Earlier this week, Nick Hopwood posted 10 things you should know about a PhD but may not have been told. On reading the post I located myself somewhere between 1. (you and your work are crucial to the future of humanity and the world); 2. (you're in an astonishing position of privilege); 5. (yes it is hard) and 6. (you will continue to feel like a fraud). It hasn't been a comfortable position to be in! So in the spirit of Nick's '10 things' here are a paltry three I've come up with as a remedy for my current discomfort:
1. Scale down. Getting limited satisfaction from small stuff can gradually ease the sense of disappointment and impending panic (what's the point? I've wasted six months reading the wrong things? etc). A week of small stuff means my desk's tidier, I've got my references up to date AND I've managed to work on small tasks which will, at some point, contribute towards the whole: drafting small sections in timed sessions; checking out bang up to date journal articles on my topic....If I haven't done what I'd ideally like to have done this week, I have, at least done something.
2. Let some air in. The atmosphere between you and your supervisor(s) can become very rarified. Allow yourself and your ideas to breathe. Get fresh air circulating. Talk to others in your field whose opinion you respect, absorb the implications of different perspectives, rehearse your ideas in different circles. Freshen your thinking and your conviction about your research and your right to do it may well strengthen. And there's nothing better than literally taking some air. Get outside and walk.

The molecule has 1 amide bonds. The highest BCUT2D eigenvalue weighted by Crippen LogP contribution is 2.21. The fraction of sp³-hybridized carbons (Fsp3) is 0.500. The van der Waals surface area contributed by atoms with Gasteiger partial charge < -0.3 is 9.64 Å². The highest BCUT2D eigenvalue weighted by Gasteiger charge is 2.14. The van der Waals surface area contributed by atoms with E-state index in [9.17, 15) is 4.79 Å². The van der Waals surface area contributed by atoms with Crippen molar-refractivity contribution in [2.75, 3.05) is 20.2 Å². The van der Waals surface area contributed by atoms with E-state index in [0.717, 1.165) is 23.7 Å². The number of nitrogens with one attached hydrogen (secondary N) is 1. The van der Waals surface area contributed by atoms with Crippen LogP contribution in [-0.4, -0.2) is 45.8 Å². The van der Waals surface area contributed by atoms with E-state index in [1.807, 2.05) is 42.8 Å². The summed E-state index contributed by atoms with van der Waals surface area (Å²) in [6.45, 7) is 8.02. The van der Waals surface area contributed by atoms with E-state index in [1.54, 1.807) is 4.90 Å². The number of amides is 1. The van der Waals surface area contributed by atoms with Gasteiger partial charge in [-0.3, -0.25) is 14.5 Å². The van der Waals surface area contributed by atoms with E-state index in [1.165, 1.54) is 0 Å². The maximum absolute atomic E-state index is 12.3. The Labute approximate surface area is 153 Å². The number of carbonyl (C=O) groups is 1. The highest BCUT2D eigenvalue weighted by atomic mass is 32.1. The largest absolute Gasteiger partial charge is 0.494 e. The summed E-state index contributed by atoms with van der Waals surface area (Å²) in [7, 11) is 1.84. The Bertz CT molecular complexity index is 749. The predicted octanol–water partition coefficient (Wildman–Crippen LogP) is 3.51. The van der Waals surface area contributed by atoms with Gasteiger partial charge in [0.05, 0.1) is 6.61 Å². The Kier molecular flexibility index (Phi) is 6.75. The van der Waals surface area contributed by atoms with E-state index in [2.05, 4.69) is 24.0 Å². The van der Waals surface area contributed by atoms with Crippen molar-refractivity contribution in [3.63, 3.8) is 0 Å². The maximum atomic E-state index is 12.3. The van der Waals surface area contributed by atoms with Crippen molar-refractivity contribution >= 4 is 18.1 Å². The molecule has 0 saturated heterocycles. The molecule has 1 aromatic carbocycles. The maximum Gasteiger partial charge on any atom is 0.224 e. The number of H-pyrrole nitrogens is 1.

3. Get off the beaten track. If your confusion and sense of inadequacy are becoming entrenched, try a detour. Cross discipline, read someone/something new, go and hear someone speak/sing/play and enjoy their competence in what they do. Sometimes detours give us unexpected views of the roads we were travelling on or remind us why we chose that route in the first place.
I'll let you know how it goes....